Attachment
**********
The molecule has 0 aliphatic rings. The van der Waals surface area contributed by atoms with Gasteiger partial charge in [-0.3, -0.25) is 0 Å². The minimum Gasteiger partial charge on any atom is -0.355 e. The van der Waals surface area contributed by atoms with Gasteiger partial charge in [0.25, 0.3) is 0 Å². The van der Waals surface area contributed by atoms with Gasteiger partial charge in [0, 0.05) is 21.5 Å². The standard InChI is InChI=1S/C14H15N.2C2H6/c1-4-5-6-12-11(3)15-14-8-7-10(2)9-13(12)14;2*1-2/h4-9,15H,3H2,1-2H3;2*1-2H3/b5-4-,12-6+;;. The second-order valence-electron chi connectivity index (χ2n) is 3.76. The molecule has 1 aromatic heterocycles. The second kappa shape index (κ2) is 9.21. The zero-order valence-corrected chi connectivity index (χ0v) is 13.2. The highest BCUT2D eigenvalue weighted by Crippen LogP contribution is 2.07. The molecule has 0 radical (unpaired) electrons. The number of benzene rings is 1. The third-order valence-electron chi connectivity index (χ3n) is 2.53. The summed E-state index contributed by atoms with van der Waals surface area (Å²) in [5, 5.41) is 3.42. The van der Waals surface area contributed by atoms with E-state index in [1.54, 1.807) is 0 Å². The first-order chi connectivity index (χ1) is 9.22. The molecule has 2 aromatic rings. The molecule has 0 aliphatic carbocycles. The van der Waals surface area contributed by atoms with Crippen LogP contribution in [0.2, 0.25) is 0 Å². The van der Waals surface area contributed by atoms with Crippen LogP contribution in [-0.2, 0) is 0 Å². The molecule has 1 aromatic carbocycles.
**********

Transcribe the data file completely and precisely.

The molecule has 0 aliphatic rings. The van der Waals surface area contributed by atoms with Gasteiger partial charge in [-0.3, -0.25) is 0 Å². The minimum Gasteiger partial charge on any atom is -0.355 e. The van der Waals surface area contributed by atoms with Gasteiger partial charge in [0.25, 0.3) is 0 Å². The van der Waals surface area contributed by atoms with Gasteiger partial charge in [0, 0.05) is 21.5 Å². The standard InChI is InChI=1S/C14H15N.2C2H6/c1-4-5-6-12-11(3)15-14-8-7-10(2)9-13(12)14;2*1-2/h4-9,15H,3H2,1-2H3;2*1-2H3/b5-4-,12-6+;;. The second-order valence-electron chi connectivity index (χ2n) is 3.76. The molecule has 1 aromatic heterocycles. The second kappa shape index (κ2) is 9.21. The zero-order valence-corrected chi connectivity index (χ0v) is 13.2. The highest BCUT2D eigenvalue weighted by Crippen LogP contribution is 2.07. The molecule has 0 radical (unpaired) electrons. The number of benzene rings is 1. The third-order valence-electron chi connectivity index (χ3n) is 2.53. The summed E-state index contributed by atoms with van der Waals surface area (Å²) in [5, 5.41) is 3.42. The van der Waals surface area contributed by atoms with E-state index in [1.54, 1.807) is 0 Å². The first-order chi connectivity index (χ1) is 9.22. The molecule has 2 aromatic rings. The molecule has 0 aliphatic carbocycles. The van der Waals surface area contributed by atoms with Crippen LogP contribution in [0.2, 0.25) is 0 Å². The van der Waals surface area contributed by atoms with Crippen LogP contribution in [-0.2, 0) is 0 Å². The molecule has 1 aromatic carbocycles.